Proclaiming “Women move the world. Stop now! All on strike!” women took over the streets in Barcelona on October 22 demanding an end to the “social, economic and legal policies that severely undermine our rights, dignity and freedom.”
The day began with several hundred women blocking traffic and hanging household utensils such as buckets and brooms from building facades. Banners read “Patriarchy and Capitalism Are Criminal” and “Death to the Patriarchy. Caretakers Strike.” Male supporters organized childcare so women could leave their children while they were hitting the streets. By evening the crowd had grown to thousands. Protests also occurred at train stations against public fare increases. Other cities supported the protest.
Vaga De Totes is a coalition of diverse feminist groups determined to make women’s labor, both public and in the home visible. The coalition met for months to plan and organize the strike and produce a manifesto signed by more than 900 individuals. Some 60 groups, not all of them feminist, endorsed it.
The Manifesto takes on not only the usual feminist issues of “freely deciding whether to be or not to be mothers” and violence against women but also speaks to the unequal double and triple shifts that accrue to women as society’s caretakers. It points out women’s extra burden has been intensified by policies imposed under the austerity “reforms” of the Spanish debt crisis, with its “criminal cuts to public services and social welfare that affect women’s employment and wages and increases caretaking duties.”
It also speaks to the “labor reforms that deepen inequalities in labor” for women, such as freezing the minimum wage, reforming the income tax, instituting policies that increase the wage gap, postponing the improvement of the widow’s pension, and the exclusionary immigration laws that are causing “migrant women to live in misery.”
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The Vaga de Totes protest comes in the wake of further tightening of the already strict and painful imposition of austerity imposed in the Eurozone after the country’s failure to recover from the global recession. As Jack Rasmus explained in “The Eurozone’s “New Austerity Model” on CounterPunch recently:
No longer just cuts in government social programs and elimination of subsidies for the working poor, as before, the ‘New Model’ for Austerity emerging in the Eurozone consists of direct attacks on workers’ wages and incomes. The plan is to hold down wages in order to lower business costs and price of exports. …
The rationale behind the new direct attack on wages is the argument by a growing number of Euro capitalist elite and politicians that Europe must somehow “export” its way out of its latest recession. … The focus on exports means that the costs of production must be reduced. That means in turn a reduction of labor costs—i.e. by cutting wages and by finding other ways to raise productivity. And that means so-called “labor market reform”—i.e. the cover phrase for wage reduction. …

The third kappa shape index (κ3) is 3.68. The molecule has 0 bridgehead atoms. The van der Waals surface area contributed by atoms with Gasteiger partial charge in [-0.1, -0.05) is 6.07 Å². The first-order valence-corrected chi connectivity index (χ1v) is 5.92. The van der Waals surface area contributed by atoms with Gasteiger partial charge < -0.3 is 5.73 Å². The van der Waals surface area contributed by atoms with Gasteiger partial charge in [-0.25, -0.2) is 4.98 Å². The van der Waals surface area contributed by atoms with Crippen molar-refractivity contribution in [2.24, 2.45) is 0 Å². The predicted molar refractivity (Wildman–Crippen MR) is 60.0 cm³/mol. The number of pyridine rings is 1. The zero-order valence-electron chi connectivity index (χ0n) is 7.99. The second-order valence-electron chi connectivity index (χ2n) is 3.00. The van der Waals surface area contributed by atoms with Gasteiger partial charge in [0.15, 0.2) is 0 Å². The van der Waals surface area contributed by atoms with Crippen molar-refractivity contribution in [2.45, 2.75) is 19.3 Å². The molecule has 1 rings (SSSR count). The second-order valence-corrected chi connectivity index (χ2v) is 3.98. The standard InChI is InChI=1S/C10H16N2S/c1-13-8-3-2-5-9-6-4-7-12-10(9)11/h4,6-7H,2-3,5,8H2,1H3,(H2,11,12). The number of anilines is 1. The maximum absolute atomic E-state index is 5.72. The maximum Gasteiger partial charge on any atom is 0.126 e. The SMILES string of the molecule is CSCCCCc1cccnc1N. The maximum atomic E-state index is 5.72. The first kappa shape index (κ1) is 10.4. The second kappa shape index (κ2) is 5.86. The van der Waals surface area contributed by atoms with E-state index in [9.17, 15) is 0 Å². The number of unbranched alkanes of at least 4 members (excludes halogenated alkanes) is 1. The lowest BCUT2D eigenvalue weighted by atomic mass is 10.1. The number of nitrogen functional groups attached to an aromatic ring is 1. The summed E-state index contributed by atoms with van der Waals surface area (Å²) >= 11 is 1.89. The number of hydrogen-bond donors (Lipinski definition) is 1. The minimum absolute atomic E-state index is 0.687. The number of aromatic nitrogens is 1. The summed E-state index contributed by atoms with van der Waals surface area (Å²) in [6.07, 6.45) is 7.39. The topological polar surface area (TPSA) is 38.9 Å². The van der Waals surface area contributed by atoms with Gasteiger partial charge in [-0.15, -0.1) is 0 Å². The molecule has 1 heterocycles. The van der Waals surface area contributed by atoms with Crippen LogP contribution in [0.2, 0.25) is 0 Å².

The forerunner to this new model austerity has been tested in the past two years in Spain. Depression level unemployment of 25% has driven down wages. Hiring of mostly temp workers in the past five years has further kept wages depressed. Other “labor market reforms” have been tested as well by Spain’s conservative Rajoy government, including introducing limits on collective wage bargaining by workers.
The result in Spain has lowered production costs that have made Spanish exports more competitive in recent years. To the extent that Spain’s economy has ceased declining recently, it is largely because of its exports rising—export gains made possible by steep wage reduction that have lowered costs and therefore prices of exports. While economic growth has only risen 0.6% in latest figures, it has halted the further decline of Spain’s economy. This fact has not been lost to capitalist policy makers elsewhere in Europe.
The Spanish policy of reducing costs and prices of exports by reducing wages is sometimes referred to as “internal devaluation.” With the Euro as its currency, Spain cannot formally devalue its currency by itself to get a cost-price advantage to boost exports. But it can “internally devalue” and boost exports by labor cost reduction, which it has.
A huge strike led by labor unions against the austerity program shut down several large cities, airports and other transportation in March 2012. The Vaga de Totes coalition point out that women’s needs, in many ways greater, were left out the 2012 strike and other demonstrations, so they proceeded to call their own. They also propose there should be another general strike in March of next year that includes the demands of everyone, including those who “were already living in a crisis before the crisis.”
[We ran into language barriers in trying to report this story and may have made some unintended errors due to poor translation. We welcome your corrections.]
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